I think we’re up to about week 19 of A Year in the Life. Close enough, anyway!
Actually, the past month has been quite a disappointment in writing terms. I’ve finished a short story and done some more book proposals, or at least the first stages of them–synopses.
The first synopsis is for the Big New Project I discussed several weeks ago. At the moment I’ve got about 2000 words written on what is very much a high-level, first pass version of the synopsis. Normally I would think that was actually enough, but the size and depth of this particular project suggests to me that I’m probably going to need to triple the length of the synopsis. And also write a separate world building file, which I assure you I have never done before. I anticipate the actual proposal–the rough draft chapters of the book–to come in at a couple hundred pages, or around 50,000 words, because I think it’s going to take that much to delve far enough into the story for editors to get the right feel for what they’re looking at.
It is by far the largest thing I’ve ever proposed, and let me tell you, it’s a little nerve-wracking to know I’m going to be spending probably two solid months of worktime, maybe more, on a project that could possibly never sell.
But this is part of the job. Most of the time, after their first books, writers sell on proposal: a synopsis, chapters, something that says “This is generally what you’re getting.” If you’re proposing books 4-6 in a series that’s selling well, you can be reasonably confident that you’re not wasting time and energy, but sometimes series end, or you just want to do something new.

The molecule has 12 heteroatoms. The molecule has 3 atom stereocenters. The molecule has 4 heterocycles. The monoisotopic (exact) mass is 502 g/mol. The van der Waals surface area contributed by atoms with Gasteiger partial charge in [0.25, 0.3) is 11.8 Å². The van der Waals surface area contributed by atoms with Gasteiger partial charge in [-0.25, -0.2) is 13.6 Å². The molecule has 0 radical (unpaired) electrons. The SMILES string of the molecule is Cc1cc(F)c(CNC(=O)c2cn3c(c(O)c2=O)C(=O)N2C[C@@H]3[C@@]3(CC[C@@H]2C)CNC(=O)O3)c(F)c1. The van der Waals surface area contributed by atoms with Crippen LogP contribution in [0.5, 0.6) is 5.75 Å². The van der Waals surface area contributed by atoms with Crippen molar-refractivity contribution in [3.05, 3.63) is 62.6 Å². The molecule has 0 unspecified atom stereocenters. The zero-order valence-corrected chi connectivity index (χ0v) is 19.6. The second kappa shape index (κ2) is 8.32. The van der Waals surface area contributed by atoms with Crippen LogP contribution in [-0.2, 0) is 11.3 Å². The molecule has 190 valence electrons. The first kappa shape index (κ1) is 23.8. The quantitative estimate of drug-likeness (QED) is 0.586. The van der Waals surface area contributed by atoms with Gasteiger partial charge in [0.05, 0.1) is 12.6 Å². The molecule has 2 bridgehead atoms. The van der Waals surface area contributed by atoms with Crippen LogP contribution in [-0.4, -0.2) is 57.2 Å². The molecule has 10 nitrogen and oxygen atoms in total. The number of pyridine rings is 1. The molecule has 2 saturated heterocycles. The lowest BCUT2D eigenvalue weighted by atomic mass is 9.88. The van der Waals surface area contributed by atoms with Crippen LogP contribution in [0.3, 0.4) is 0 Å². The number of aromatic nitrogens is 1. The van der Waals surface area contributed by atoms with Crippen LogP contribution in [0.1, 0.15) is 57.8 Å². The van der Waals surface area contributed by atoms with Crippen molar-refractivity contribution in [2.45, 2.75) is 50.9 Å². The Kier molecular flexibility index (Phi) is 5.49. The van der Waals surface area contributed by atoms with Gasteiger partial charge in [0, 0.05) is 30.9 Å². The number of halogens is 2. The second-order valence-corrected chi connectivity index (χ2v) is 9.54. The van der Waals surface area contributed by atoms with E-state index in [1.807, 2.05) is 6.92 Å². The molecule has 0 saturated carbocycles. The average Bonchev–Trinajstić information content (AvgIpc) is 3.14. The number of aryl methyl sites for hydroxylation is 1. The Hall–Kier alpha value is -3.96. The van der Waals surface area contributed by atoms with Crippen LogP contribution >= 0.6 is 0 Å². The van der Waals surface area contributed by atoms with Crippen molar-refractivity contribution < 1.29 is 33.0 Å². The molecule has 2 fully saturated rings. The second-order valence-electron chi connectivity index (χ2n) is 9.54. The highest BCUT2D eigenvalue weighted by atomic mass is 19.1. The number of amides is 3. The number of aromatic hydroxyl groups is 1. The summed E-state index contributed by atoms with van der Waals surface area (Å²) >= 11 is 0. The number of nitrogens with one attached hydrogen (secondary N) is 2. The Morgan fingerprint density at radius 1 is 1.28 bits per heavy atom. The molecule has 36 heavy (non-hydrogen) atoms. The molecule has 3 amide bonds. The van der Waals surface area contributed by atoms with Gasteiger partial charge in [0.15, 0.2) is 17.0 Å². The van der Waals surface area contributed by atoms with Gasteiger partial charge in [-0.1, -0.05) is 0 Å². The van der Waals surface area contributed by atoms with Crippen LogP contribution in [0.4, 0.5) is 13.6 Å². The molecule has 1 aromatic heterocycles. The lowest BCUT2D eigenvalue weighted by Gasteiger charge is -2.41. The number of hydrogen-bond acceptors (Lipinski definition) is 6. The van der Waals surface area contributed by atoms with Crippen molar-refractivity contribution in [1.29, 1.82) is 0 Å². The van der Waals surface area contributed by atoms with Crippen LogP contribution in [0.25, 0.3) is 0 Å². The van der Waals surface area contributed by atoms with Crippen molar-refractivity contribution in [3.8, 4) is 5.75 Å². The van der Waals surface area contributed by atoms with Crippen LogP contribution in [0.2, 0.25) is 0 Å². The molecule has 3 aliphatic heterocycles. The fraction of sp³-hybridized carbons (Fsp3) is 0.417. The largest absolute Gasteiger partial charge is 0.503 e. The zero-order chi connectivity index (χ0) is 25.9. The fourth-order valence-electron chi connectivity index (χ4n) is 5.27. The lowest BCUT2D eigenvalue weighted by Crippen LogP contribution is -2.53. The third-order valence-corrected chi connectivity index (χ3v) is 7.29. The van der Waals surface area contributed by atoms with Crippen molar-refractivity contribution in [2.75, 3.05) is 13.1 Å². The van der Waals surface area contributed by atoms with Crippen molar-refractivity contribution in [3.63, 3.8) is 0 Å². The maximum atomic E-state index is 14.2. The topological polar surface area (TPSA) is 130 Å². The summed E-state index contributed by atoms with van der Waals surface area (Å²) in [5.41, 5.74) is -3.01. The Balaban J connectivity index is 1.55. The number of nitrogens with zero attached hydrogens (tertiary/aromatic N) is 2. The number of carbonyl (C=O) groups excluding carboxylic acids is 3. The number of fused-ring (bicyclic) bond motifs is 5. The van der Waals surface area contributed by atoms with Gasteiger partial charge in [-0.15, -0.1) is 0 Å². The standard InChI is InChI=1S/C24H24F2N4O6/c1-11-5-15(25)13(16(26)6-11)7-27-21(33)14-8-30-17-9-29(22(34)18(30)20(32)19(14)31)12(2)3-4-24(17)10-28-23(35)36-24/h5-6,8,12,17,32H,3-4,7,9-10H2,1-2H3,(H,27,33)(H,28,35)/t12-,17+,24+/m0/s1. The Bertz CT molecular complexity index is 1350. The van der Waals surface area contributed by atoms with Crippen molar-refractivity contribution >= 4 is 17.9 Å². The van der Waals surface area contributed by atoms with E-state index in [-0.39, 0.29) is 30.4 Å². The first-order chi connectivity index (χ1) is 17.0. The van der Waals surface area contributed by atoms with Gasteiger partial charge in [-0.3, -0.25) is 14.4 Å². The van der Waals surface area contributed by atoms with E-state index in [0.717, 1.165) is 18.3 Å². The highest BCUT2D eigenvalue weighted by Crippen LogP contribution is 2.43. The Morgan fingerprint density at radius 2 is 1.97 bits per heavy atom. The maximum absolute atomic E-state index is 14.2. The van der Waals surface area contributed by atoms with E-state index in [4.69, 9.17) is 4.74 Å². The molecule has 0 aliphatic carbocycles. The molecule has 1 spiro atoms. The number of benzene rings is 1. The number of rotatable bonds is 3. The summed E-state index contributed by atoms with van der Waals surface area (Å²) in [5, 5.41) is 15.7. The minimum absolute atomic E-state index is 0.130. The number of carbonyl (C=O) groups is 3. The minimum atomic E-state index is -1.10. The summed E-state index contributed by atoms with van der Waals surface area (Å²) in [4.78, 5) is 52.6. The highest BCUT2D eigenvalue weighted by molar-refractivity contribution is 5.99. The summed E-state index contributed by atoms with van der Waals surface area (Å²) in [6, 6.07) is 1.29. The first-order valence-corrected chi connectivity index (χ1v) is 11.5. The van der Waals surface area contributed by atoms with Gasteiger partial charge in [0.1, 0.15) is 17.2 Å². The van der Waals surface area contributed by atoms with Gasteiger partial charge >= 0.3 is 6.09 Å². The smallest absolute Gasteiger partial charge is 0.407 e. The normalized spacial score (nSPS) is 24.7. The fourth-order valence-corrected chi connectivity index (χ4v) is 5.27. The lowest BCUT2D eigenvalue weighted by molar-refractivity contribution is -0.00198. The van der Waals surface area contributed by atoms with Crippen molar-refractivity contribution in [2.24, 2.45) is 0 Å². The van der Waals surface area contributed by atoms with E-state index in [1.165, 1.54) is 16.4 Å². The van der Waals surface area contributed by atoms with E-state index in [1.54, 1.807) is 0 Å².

So, for example, at the beginning of this year I wrote a proposal that I love. Lovelovelove, with sugar on top. I think it’s a wonderful catchy idea with an obvious marketing thrust behind it, and I was very hopeful about the proposal. It was solid, more than fifty pages, and because it’s set in the 1940s it required a fair amount of research on my part, so there was some real time put into it. My agent sent it out, and so far I’ve gotten 5 rejections (out of 7 houses it’s been sent to). One just didn’t like it, one loved it but didn’t like the series story arc (and I’m not sure she’s wrong), two thought it wasn’t a breakout book, and one was concerned about it being set in the 40s. (And the last two are notoriously slow about responding. )
Anyway, so the point is: proposals aren’t sure things. (Of course, not much in this business is a sure thing…) So knowing I’ll be investing a whole lot of time and energy in this Big Project is on one hand intimidating, because gad, what if I throw the party and nobody comes? But the flip side is that if someone does bite on it, I’ll have a really good grounding to begin from. And if they don’t–it’s annoying, it’s cliched, but it’s also true: I’ll have learned things from doing as much as I intend to do. It’s a different style, a different genre, a different everything from what I’ve been doing, and so that’s going to be worth it on its own.
I think you have to have a certain belief that that’s true, to do this job. I mean, not just a belief that your work is worth reading, but that putting time into something that may not take off is worth doing. That you’re going to learn from it, and that you’re going to in some way improve your skills by doing it. Otherwise I think we’d lose our minds (which of course may be a danger anyway…:)).
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